Organize content according to users mental models

“If you want people to be able to find what they are looking for, you must organize the content of your web site based on how people think about those contents.”

From: Wodtke, Christina (2003), Information Architecture: Blueprints for the Web, Berkeley, CA: New Riders, p.102

Memorizing items

  1. Familiar items are easier to remember than unfamiliar
  2. short words easier than long words
  3. and it’s easier to remember in no particular order than in a particular order

From: Wodtke, Christina (2003), Information Architecture: Blueprints for the Web, Berkeley, CA: New Riders, p.49

Navigation bars convention

“Almost all web sites have gone to navigation on the top and/or on the left side of the screen. In user testing, Razorfish discovered that not only did the users not mind the change, but it provided easier access to the scrollbar for faster navigation and made it easier to concentrate on the content.”

From: Wodtke, Christina (2003), Information Architecture: Blueprints for the Web, Berkeley, CA: New Riders, p.42

How to create personas

  1. Summarize findings [from reserach!], distribute discovery document [to stakeholders]
    1. specific and as precise as possible
    2. relevant to your product
    3. universal, ie not a singular attitude
  2. Hold a work session to brainstorm personas
  3. Prioritize and cull personas to develop primary, secondary and
    supporting personas
  4. make the personas into real people (use quotes: “The quotes act as mnemonics to keep the team connected to ther persona and the persona’s goals. It should be something that catches the nature
    of the persona’s personality and her attitude towards the
    product.” p. 177
  5. apply the personas

From: Wodtke, Christina (2003), Information Architecture: Blueprints for the Web, Berkeley, CA: New Riders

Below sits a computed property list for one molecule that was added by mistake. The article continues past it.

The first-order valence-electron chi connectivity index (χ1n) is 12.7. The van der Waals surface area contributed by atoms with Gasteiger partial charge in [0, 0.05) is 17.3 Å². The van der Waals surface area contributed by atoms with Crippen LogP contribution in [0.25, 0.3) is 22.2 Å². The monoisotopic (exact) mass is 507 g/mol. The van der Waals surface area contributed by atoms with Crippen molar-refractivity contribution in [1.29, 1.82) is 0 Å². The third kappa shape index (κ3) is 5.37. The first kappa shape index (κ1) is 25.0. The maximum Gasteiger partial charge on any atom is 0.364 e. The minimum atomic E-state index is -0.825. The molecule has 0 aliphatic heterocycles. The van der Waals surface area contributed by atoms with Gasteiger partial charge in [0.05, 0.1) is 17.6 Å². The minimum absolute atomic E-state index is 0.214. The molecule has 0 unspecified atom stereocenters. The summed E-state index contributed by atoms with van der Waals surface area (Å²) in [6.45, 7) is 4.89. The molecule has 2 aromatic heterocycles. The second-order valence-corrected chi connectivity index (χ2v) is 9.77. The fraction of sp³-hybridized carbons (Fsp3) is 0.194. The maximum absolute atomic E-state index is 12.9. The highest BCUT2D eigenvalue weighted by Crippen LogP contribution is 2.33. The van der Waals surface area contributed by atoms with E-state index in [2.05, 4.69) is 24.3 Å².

Site maps

“The site map documents the web site’s pages. It also includes the relationship of the pages to each other, any interaction between pages, and a number of other facts that change from project to project, including, potentially, what pages have templates, what pages are dynamic, and what pages are user created. It is typically formed of two parts: organization [site] documentation and interaction documentation. When documenting the organization information, concentrate on presenting key hierarchical and sibling relationships and documenting what pages will exist.”

From: Wodtke, Christina (2003), Information Architecture: Blueprints for the Web, Berkeley, CA: New Riders

Building a controlled vocabulary

  1. gather content
  2. gather terms from as many sources as possible
  3. define preferred terms
  4. link synonyms and near synonyms
  5. group preferred terms by subject
  6. identify broader and narrower terms
  7. perform associative linking
  8. document your choices and the rationale behind them

From: Wodtke, Christina (2003), Information Architecture: Blueprints for the Web, Berkeley, CA: New Riders